Tony Pearson explains why he accepted the opportunity to work with Vince McMahon and his World Bodybuilding Federation… and how that put him in dire straits with the IFBB Pro.

In the first episode of the multipart video series, A Conversation With Tony Pearson, director Vlad Yudin sits down with former pro bodybuilder Tony Pearson to discuss various aspects of bodybuilding. This extended conversation delves deeply into Tony Pearson’s thoughts on the sport, his career, and his views on the evolution of bodybuilding. Notably, Tony Pearson goes into detail about his experience with Vince McMahon’s World Bodybuilding Federation (WBF) and how that sent his IFBB Pro career off the rails.

Tony Pearson, known as “The Michael Jackson of Bodybuilding” for his aesthetic physique and showmanship, is a former professional bodybuilder who made a significant impact on the sport during the 1970s and 1980s. With numerous titles to his name, including the Mr. America and Mr. Universe titles, Pearson is celebrated for his symmetrical and artistic physique. His career spanned several decades, and he remains a respected figure in the bodybuilding community.

Tony Pearson was also the subject of a feature film documentary about his life and comeback into bodybuilding. Titled, DRIVEN, the film intimately explores the traumatic childhood and eventual bodybuilding triumphs that put Pearson into legendary category.

WATCH: Tony Pearson’s life story documentary, DRIVEN, is now available on digital – stream it here!

The Best Era in Bodybuilding

Does every generation believe that their era is the best compared to modern bodybuilding? Tony Pearson agrees with the notion, particularly favoring the 70s and 80s, the era that inspired him and through which he built his career.

He acknowledges that while each generation has its own unique appeal, his personal connection to the 70s and 80s makes them his favorite. He recognizes that times change, and each era has its distinctive trends and styles.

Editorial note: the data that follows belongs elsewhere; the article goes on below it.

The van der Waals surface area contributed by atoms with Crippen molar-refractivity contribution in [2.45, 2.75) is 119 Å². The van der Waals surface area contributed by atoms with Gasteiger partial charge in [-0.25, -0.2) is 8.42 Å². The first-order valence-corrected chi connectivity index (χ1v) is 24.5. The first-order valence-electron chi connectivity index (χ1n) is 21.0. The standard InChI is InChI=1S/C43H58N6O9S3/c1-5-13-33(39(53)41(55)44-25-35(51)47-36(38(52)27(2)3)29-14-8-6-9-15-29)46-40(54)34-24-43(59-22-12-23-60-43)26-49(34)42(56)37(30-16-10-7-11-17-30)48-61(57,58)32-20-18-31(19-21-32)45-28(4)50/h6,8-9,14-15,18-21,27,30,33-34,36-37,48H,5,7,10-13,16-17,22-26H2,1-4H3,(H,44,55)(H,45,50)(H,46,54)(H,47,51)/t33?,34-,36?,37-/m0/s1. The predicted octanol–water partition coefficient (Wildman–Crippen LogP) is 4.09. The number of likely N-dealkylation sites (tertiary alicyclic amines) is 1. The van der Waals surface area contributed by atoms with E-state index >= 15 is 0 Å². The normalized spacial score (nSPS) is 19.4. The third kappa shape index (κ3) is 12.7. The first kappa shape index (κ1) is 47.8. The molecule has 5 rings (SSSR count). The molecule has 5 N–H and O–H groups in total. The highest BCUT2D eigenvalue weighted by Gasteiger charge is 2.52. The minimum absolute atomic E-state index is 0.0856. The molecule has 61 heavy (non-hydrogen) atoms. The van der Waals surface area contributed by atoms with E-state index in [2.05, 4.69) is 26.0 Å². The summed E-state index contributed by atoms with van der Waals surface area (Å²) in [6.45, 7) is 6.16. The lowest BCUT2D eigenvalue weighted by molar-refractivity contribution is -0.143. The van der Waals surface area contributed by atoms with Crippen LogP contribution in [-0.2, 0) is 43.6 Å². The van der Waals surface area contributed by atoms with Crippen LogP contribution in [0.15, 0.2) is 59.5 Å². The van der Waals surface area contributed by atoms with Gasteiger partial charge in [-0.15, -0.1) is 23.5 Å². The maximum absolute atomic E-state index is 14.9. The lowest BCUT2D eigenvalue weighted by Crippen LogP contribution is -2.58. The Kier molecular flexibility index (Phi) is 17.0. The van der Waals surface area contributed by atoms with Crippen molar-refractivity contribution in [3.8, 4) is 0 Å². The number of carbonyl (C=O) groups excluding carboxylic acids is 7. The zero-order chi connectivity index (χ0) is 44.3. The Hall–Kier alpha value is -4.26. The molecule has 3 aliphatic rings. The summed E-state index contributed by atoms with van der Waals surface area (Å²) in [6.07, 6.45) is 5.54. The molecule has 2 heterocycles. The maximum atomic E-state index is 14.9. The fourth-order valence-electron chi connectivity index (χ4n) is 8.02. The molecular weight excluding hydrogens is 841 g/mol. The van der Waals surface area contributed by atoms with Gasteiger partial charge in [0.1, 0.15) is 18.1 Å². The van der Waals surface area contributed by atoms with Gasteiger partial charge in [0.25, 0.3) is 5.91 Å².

Is there a definitive answer to which era of bodybuilding (or any sport) is best? While there may be some that stand out objectively more than others – Tony Pearson leans towards his own personal affection for his era of bodybuilding without criticizing the more modern changes to the sport and athlete physiques.

Lee Haney’s Opinion on Modern Bodybuilding

Vlad Yudin brings up a recent quote from 8x Mr. Olympia champion Lee Haney. In a recent social media post, Hany complained about modern physiques, referring to it as the new “Frankenstein era” of bodybuilding.

Tony Pearson sees the trend towards “mass monster” physiques as a phase in the sport’s evolution. He acknowledges that the pursuit of size has been influenced by champions like Dorian Yates and Ronnie Coleman. However, he believes this trend will not be permanent and respects Haney’s opinion as a former champion. Nonetheless, he emphasizes that Haney’s view is not definitive for the sport’s future.

While it seems like the trajectory of bodybuilding has been and will continue to evolve ever upwards to bigger and heavier physiques – Tony Pearson seems to look at it as a cycle. Perhaps the cycles are simply multi-decade long arcs that will eventually circle back to smaller more aesthetic physiques.

Lee Haney’s Retirement

Tony Pearson suggests that Haney’s decision to retire might have been influenced by the emergence of a new era represented by Dorian Yates. However, he also notes that Haney had expressed a desire to settle down after a long competitive career.

Personally, Tony Pearson recalls feeling nervous when he first saw Yates, recognizing the shift towards larger physiques. Despite pressure to increase his size, Pearson chose to maintain his aesthetic approach, valuing beauty over sheer mass.

Vince McMahon’s Bodybuilding Federation

Tony Pearson discusses the controversy surrounding his decision to join McMahon’s wrestling league, noting that the IFBB was upset. However, he defends his choice, explaining that he did not have a contract with Weider and therefore saw no issue in competing elsewhere.